On July 2, 2020 the U.S. House of Representatives passed the H.R.919 – Bird-Safe Buildings Act. This bill voted by the House of Representative stipulates (with few exceptions) that all GSA buildings constructed or revamped need to incorporate bird safe glass. 

The portion of the bill that deals with preventing birds from colliding with glass states that for the first 40 feet, 90% of the exposed façade must be treated while for the next 40 feet up, 60% of the exposed façade must be treated.

Walker is most encouraged by GSA’s use of the prescriptive approach – specifically adopting the use of the proven 2×4 rule, meaning that visual markers must be two inches or less of horizontal space or four inches or less of vertical space on the glass surface.  The 2×4 rule has been studied by leading experts and it has proven its effectiveness over time.  Other details include the need for markers on corners, all glass structures and any materials attractive to birds.  While additional steps are needed before the bill becomes law, a major hurdle has been overcome with this positive outcome in the House of Representatives.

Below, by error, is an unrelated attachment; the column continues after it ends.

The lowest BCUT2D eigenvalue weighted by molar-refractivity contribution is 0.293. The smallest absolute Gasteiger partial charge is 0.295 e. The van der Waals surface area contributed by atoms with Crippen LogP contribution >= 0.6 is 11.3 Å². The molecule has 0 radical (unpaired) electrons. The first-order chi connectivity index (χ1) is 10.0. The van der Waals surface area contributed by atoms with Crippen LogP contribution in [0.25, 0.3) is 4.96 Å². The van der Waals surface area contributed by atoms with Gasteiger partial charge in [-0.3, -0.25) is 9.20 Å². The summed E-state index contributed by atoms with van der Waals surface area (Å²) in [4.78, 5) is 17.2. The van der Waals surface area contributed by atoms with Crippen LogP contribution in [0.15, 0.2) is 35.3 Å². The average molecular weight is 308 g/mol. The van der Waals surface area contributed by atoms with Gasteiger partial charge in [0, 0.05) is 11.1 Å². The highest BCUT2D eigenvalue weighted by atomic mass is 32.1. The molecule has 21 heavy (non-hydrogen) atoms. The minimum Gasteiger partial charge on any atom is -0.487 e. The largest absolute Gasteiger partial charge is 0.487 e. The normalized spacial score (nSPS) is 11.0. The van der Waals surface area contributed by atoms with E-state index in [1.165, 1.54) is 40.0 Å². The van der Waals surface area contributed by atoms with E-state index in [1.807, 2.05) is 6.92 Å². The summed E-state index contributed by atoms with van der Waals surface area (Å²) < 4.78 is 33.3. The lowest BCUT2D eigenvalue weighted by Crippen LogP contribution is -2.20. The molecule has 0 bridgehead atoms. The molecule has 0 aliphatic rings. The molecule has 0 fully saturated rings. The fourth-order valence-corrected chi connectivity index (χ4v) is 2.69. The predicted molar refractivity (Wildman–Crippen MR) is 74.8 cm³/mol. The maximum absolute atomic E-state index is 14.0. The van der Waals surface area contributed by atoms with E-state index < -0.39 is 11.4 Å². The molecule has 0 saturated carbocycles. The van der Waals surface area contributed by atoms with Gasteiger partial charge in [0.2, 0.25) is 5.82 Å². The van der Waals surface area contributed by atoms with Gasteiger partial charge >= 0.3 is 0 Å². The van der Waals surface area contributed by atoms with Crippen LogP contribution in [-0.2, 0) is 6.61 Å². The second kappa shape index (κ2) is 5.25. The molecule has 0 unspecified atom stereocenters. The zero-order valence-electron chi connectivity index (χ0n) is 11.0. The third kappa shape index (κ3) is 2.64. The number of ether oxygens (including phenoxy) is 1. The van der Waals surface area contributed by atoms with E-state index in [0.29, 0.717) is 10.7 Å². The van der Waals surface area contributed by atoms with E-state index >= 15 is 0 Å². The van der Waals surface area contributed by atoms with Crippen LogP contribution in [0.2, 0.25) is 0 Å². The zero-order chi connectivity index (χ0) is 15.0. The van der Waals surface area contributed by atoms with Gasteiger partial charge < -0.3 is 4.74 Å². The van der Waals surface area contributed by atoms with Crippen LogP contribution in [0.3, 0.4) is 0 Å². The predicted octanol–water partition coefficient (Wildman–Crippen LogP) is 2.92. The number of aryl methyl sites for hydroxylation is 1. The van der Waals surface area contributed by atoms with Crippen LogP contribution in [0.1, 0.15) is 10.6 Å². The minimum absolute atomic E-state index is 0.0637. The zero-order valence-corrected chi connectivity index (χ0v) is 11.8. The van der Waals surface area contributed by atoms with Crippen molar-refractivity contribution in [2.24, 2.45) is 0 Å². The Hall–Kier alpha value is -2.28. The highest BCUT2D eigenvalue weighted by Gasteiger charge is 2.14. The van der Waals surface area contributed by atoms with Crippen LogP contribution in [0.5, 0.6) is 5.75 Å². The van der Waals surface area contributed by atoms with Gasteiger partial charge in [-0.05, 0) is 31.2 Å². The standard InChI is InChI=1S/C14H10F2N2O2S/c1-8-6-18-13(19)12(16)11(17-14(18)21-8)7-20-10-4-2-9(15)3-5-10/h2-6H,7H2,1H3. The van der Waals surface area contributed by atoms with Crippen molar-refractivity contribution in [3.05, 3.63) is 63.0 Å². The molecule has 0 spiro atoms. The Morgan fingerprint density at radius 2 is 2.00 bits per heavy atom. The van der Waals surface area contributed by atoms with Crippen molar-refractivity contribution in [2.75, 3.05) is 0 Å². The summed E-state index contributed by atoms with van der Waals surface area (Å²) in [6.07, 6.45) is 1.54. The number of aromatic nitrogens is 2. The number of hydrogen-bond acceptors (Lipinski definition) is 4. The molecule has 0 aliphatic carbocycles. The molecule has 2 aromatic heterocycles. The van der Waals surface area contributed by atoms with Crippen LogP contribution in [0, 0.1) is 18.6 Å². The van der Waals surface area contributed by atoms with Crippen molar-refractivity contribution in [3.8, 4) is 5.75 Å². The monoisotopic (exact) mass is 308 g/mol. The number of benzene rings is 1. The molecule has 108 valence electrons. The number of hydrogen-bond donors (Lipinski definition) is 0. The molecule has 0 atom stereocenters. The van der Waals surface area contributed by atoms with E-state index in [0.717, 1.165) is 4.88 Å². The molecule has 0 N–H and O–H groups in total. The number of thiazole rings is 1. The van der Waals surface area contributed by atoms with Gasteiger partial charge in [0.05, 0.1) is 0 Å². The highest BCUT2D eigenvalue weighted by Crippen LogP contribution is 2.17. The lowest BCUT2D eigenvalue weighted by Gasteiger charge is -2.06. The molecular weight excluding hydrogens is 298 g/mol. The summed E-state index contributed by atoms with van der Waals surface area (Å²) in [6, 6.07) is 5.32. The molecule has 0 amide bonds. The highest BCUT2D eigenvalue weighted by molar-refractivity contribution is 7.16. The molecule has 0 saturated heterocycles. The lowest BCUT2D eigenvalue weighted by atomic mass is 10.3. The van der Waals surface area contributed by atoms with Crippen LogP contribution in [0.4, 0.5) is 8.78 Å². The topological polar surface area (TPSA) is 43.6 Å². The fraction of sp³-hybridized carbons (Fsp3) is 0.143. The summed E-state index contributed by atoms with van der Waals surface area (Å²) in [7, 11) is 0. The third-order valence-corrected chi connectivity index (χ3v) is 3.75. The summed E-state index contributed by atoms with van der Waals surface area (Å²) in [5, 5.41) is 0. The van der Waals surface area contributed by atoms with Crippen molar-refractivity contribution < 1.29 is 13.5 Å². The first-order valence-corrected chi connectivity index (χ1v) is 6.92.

“The Bird-safe Buildings Act is a major milestone in the U.S. It demonstrates that bird mortality from collisions has reached the mainstream and that people across the country want to take action to stop that mortality.” says Dr. Christine Sheppard Director, Glass Collisions Program at the American Bird Conservancy

World-renowned ornithologist, Dr. Daniel Klem goes on to say, “The Bird-Safe Buildings Act (U.S. House Bill 919) included as an amendment within The Moving Forward Act (U.S. House Bill 2) is a remarkably positive bipartisan environmental legislation. It protects defenseless and valuable wild birds from the windows they cannot see as barriers to avoid in U.S. government buildings and serves as a promising model to stimulate legislation for all buildings. Representative Quigley and all who supported his long and persistent commitment to this conservation cause of saving bird lives from windows deserve our sincere expression of gratitude. The birds surely would offer the loudest thank you if they did not need humans to speak for them on their behalf.”

Other legislation and standards have recently been adopted in the United States and Canada.  Further developments are coming and will contribute to the bird deterrence movement.  The face of architecture is changing as our acknowledgement of environmental challenges grow.  

For more information on bird safe glass visit our web page: https://www.walkerglass.com/resources/bird-safe-glass/


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